Impressions from above, when followed, are attended by a sweet peace and the consciousness that they are right; those from below, by perplexity and the feeling that something is wrong. The first brings rest. The second robs of it.

Impressions from above appeal to our higher spiritual instincts; those from below often to our passions, prejudices, fancies, infatuations and selfish inclinations.

Those from above make us feel, "I ought to do so," and if obeyed there comes a sweet and permanent delight in putting the "ought" in practice. Those from below lack this feature, and though if followed bring gratification, it is but temporary. A serpent hides in every rose they bring, and soon is felt its fatal sting.

Impressions from below are destitute of spiritual heat. Satan can counterfeit the light of truth, but not the ardent glow of holy love. Hence impressions from him bring spiritual chill and discomfort instead of warmth and satisfaction.

Impressions from above ripen into convictions.

Those from below never do. They may crystallize into desires, or imaginations, or opinions, but never become convictions. The first make men like the Apostles after Pentecost so that they "can not but speak" and pray and act. The latter will apologize for expressing itself, and is swept away before the former like leaves before, a gale. It is a part of the mission of the Holy Spirit to fill us with such convictions that we will be like the "mountains round about Jerusalem," mighty and immovable.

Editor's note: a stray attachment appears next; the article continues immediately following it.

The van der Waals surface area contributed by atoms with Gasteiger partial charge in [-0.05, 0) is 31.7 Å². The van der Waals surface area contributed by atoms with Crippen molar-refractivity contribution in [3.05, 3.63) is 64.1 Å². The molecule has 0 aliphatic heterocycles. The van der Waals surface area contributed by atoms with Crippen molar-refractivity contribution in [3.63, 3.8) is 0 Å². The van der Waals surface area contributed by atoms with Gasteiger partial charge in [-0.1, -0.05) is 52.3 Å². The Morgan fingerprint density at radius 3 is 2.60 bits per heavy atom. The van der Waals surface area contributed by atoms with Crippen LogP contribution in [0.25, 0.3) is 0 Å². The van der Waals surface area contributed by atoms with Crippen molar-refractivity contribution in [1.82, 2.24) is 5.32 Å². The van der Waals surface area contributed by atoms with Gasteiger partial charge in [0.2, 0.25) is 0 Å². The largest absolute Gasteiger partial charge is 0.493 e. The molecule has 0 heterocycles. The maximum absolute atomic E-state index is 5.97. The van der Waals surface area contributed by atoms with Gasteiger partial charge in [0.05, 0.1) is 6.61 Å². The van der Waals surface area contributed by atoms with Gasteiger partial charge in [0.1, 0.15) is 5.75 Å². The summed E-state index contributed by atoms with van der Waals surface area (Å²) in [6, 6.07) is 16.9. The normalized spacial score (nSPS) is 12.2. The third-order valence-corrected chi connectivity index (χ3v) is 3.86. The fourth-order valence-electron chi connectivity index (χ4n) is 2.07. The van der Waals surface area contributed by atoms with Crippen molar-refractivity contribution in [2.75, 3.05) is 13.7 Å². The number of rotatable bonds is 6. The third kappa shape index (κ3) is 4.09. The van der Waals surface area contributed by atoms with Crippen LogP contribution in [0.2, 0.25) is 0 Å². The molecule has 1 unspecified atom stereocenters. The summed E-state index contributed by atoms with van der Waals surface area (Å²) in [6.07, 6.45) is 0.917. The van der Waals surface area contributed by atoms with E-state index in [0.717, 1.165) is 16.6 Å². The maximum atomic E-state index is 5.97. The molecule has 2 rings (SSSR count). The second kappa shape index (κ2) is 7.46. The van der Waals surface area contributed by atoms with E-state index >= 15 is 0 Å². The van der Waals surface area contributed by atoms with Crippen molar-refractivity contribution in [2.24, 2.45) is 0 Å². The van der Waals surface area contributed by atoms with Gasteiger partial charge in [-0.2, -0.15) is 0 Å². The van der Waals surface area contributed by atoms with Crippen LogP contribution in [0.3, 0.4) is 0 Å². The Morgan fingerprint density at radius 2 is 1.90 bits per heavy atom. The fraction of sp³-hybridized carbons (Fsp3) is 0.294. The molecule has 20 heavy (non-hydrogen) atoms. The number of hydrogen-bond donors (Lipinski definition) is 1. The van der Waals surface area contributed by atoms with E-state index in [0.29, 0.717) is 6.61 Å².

The conditions which must be met in order to rightfully apply these tests will be noticed in a succeeding chapter.


Excerpted from Impressions, by Martin Wells Knapp. Original publication date, 1892. Public domain. My source is here. The previous post in the series is here.

Wednesday, December 07, 2016

Sunspots 603

Things I have recently spotted that may be of interest to someone else:


The Arts: Relevant reports on some amazing sculpture made from paper.

Christianity: A Relevant article says that the idea that we have a hole in our heart that only God can fill is dangerous.

Relevant also examines the idea of the "war on Christmas."

BioLogos analyzes the theology of Dr. Strange.


Computing: Gizmo's Freeware tells us how to download the Microsoft Solitaire Collection for iOs and Android devices.

Gizmo's Freeware also lists the top 50 games for Windows, released in the last 10 years. Most of these are also available for other platforms.

Education: National Public Radio reports on the benefits of bilingual education.

History: Listverse tells us about 10 diseases that had a profound effect on history.

Humor: A video of 11,000 dominoes falling.


Politics: (and other things) Benjamin L. Corey says that fake news isn't the problem -- it's that people believe fake news, because they want to.

National Public Radio reports that the military has been discharging thousands of veterans who suffer from various emotional an cognitive disorders, resulting from combat, in such a way that they can't receive all the benefits of those honorably discharged. And tried to cover this up.

Science: National Public Radio also reports on the question of what birds hear when they listen to bird songs.






Image source (public domain)

Sunday, December 04, 2016

Impressions, by Martin Wells Knapp, 25

In a previous excerpt, Knapp stated that there are four features of "impressions" from God. These are Scriptural; Right (consistent with good morals); Providential (in harmony with God's will); and Reasonable. He continues with more on the 4th of these: